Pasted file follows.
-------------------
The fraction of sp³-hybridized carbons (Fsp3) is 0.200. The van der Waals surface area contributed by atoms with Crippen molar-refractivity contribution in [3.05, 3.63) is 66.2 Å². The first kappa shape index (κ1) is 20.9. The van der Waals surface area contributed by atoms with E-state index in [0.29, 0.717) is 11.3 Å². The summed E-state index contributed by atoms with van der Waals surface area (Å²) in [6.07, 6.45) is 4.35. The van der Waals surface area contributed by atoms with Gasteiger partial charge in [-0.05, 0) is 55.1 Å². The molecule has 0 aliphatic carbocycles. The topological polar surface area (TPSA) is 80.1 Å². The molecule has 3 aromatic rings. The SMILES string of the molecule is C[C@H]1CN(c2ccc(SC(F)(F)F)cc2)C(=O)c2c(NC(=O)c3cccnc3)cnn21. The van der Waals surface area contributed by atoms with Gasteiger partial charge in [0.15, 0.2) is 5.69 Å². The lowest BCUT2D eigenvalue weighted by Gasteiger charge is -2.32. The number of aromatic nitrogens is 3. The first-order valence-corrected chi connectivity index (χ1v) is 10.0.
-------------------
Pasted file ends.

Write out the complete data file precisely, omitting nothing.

The fraction of sp³-hybridized carbons (Fsp3) is 0.200. The van der Waals surface area contributed by atoms with Crippen molar-refractivity contribution in [3.05, 3.63) is 66.2 Å². The first kappa shape index (κ1) is 20.9. The van der Waals surface area contributed by atoms with E-state index in [0.29, 0.717) is 11.3 Å². The summed E-state index contributed by atoms with van der Waals surface area (Å²) in [6.07, 6.45) is 4.35. The van der Waals surface area contributed by atoms with Gasteiger partial charge in [-0.05, 0) is 55.1 Å². The molecule has 0 aliphatic carbocycles. The topological polar surface area (TPSA) is 80.1 Å². The molecule has 3 aromatic rings. The SMILES string of the molecule is C[C@H]1CN(c2ccc(SC(F)(F)F)cc2)C(=O)c2c(NC(=O)c3cccnc3)cnn21. The van der Waals surface area contributed by atoms with Gasteiger partial charge in [0.15, 0.2) is 5.69 Å². The lowest BCUT2D eigenvalue weighted by Gasteiger charge is -2.32. The number of aromatic nitrogens is 3. The first-order valence-corrected chi connectivity index (χ1v) is 10.0.